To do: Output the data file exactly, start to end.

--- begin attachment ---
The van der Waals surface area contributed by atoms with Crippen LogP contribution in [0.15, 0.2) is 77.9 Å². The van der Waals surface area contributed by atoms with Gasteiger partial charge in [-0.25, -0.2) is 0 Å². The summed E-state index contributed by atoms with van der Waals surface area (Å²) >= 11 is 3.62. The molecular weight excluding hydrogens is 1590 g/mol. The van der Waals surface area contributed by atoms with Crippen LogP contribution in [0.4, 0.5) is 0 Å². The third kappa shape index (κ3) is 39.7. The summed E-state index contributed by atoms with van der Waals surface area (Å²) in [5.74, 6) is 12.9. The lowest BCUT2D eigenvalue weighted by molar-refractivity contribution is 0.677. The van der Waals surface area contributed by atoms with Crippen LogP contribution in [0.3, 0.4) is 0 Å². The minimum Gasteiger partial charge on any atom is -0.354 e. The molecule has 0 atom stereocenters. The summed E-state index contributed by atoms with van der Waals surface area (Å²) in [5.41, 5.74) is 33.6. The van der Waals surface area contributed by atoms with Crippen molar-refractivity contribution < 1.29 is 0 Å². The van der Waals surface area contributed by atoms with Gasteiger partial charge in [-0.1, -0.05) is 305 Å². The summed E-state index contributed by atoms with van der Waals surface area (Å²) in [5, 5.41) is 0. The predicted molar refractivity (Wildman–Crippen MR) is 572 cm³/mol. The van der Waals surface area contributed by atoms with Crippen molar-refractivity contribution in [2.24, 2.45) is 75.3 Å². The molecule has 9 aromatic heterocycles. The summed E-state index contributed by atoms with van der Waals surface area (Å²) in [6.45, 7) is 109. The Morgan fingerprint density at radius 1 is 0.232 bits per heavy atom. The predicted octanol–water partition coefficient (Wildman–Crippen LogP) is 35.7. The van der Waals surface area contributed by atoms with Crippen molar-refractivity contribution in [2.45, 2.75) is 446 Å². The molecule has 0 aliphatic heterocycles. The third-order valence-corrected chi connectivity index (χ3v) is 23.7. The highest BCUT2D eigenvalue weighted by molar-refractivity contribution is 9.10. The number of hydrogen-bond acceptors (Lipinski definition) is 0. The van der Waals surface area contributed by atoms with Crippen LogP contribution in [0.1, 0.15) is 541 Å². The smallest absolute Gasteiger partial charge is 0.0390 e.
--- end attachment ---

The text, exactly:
The van der Waals surface area contributed by atoms with Crippen LogP contribution in [0.15, 0.2) is 77.9 Å². The van der Waals surface area contributed by atoms with Gasteiger partial charge in [-0.25, -0.2) is 0 Å². The summed E-state index contributed by atoms with van der Waals surface area (Å²) >= 11 is 3.62. The molecular weight excluding hydrogens is 1590 g/mol. The van der Waals surface area contributed by atoms with Crippen LogP contribution in [0.4, 0.5) is 0 Å². The third kappa shape index (κ3) is 39.7. The summed E-state index contributed by atoms with van der Waals surface area (Å²) in [5.74, 6) is 12.9. The lowest BCUT2D eigenvalue weighted by molar-refractivity contribution is 0.677. The van der Waals surface area contributed by atoms with Crippen LogP contribution in [0.3, 0.4) is 0 Å². The minimum Gasteiger partial charge on any atom is -0.354 e. The molecule has 0 atom stereocenters. The summed E-state index contributed by atoms with van der Waals surface area (Å²) in [5.41, 5.74) is 33.6. The van der Waals surface area contributed by atoms with Crippen molar-refractivity contribution < 1.29 is 0 Å². The van der Waals surface area contributed by atoms with Gasteiger partial charge in [-0.1, -0.05) is 305 Å². The summed E-state index contributed by atoms with van der Waals surface area (Å²) in [5, 5.41) is 0. The predicted molar refractivity (Wildman–Crippen MR) is 572 cm³/mol. The van der Waals surface area contributed by atoms with Crippen molar-refractivity contribution in [2.24, 2.45) is 75.3 Å². The molecule has 9 aromatic heterocycles. The summed E-state index contributed by atoms with van der Waals surface area (Å²) in [6.45, 7) is 109. The Morgan fingerprint density at radius 1 is 0.232 bits per heavy atom. The predicted octanol–water partition coefficient (Wildman–Crippen LogP) is 35.7. The van der Waals surface area contributed by atoms with Crippen molar-refractivity contribution in [2.45, 2.75) is 446 Å². The molecule has 0 aliphatic heterocycles. The third-order valence-corrected chi connectivity index (χ3v) is 23.7. The highest BCUT2D eigenvalue weighted by molar-refractivity contribution is 9.10. The number of hydrogen-bond acceptors (Lipinski definition) is 0. The van der Waals surface area contributed by atoms with Crippen LogP contribution in [0.1, 0.15) is 541 Å². The smallest absolute Gasteiger partial charge is 0.0390 e.